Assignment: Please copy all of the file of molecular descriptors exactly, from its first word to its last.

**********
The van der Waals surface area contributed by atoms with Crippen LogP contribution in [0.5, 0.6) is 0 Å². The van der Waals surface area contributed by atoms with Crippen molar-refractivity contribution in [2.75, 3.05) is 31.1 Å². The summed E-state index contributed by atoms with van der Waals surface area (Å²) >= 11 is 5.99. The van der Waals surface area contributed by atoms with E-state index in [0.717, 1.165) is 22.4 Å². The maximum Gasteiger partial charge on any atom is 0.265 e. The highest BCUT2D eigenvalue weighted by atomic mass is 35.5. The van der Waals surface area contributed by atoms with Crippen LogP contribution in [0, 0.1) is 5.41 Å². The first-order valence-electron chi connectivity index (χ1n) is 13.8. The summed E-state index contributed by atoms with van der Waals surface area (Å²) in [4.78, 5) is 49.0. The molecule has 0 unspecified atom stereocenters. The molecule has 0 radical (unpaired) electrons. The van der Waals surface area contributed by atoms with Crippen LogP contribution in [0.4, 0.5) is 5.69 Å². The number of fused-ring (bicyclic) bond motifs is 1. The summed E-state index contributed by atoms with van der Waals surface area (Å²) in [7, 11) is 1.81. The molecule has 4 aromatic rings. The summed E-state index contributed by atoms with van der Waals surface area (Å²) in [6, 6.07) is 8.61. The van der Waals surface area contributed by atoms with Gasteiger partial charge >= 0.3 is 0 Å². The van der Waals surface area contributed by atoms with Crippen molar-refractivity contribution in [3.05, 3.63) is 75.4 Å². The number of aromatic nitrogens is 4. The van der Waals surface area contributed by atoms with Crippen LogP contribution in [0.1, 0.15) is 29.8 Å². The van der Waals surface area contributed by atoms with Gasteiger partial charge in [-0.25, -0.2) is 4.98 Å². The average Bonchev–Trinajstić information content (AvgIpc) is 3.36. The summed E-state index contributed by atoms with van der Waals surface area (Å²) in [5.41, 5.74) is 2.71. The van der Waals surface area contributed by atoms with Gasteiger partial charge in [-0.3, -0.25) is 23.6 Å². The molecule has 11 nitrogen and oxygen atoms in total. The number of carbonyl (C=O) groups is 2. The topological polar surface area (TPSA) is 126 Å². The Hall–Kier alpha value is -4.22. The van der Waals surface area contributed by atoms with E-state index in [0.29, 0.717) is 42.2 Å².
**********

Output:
The van der Waals surface area contributed by atoms with Crippen LogP contribution in [0.5, 0.6) is 0 Å². The van der Waals surface area contributed by atoms with Crippen molar-refractivity contribution in [2.75, 3.05) is 31.1 Å². The summed E-state index contributed by atoms with van der Waals surface area (Å²) >= 11 is 5.99. The van der Waals surface area contributed by atoms with E-state index in [0.717, 1.165) is 22.4 Å². The maximum Gasteiger partial charge on any atom is 0.265 e. The highest BCUT2D eigenvalue weighted by atomic mass is 35.5. The van der Waals surface area contributed by atoms with Crippen LogP contribution in [0, 0.1) is 5.41 Å². The first-order valence-electron chi connectivity index (χ1n) is 13.8. The summed E-state index contributed by atoms with van der Waals surface area (Å²) in [4.78, 5) is 49.0. The molecule has 0 unspecified atom stereocenters. The molecule has 0 radical (unpaired) electrons. The van der Waals surface area contributed by atoms with Crippen LogP contribution in [0.4, 0.5) is 5.69 Å². The number of fused-ring (bicyclic) bond motifs is 1. The summed E-state index contributed by atoms with van der Waals surface area (Å²) in [7, 11) is 1.81. The molecule has 4 aromatic rings. The summed E-state index contributed by atoms with van der Waals surface area (Å²) in [6, 6.07) is 8.61. The van der Waals surface area contributed by atoms with Gasteiger partial charge >= 0.3 is 0 Å². The van der Waals surface area contributed by atoms with Crippen molar-refractivity contribution in [3.05, 3.63) is 75.4 Å². The number of aromatic nitrogens is 4. The van der Waals surface area contributed by atoms with Crippen LogP contribution in [0.1, 0.15) is 29.8 Å². The van der Waals surface area contributed by atoms with Gasteiger partial charge in [-0.25, -0.2) is 4.98 Å². The average Bonchev–Trinajstić information content (AvgIpc) is 3.36. The summed E-state index contributed by atoms with van der Waals surface area (Å²) in [5.41, 5.74) is 2.71. The van der Waals surface area contributed by atoms with Gasteiger partial charge in [-0.3, -0.25) is 23.6 Å². The molecule has 11 nitrogen and oxygen atoms in total. The number of carbonyl (C=O) groups is 2. The topological polar surface area (TPSA) is 126 Å². The Hall–Kier alpha value is -4.22. The van der Waals surface area contributed by atoms with E-state index in [0.29, 0.717) is 42.2 Å².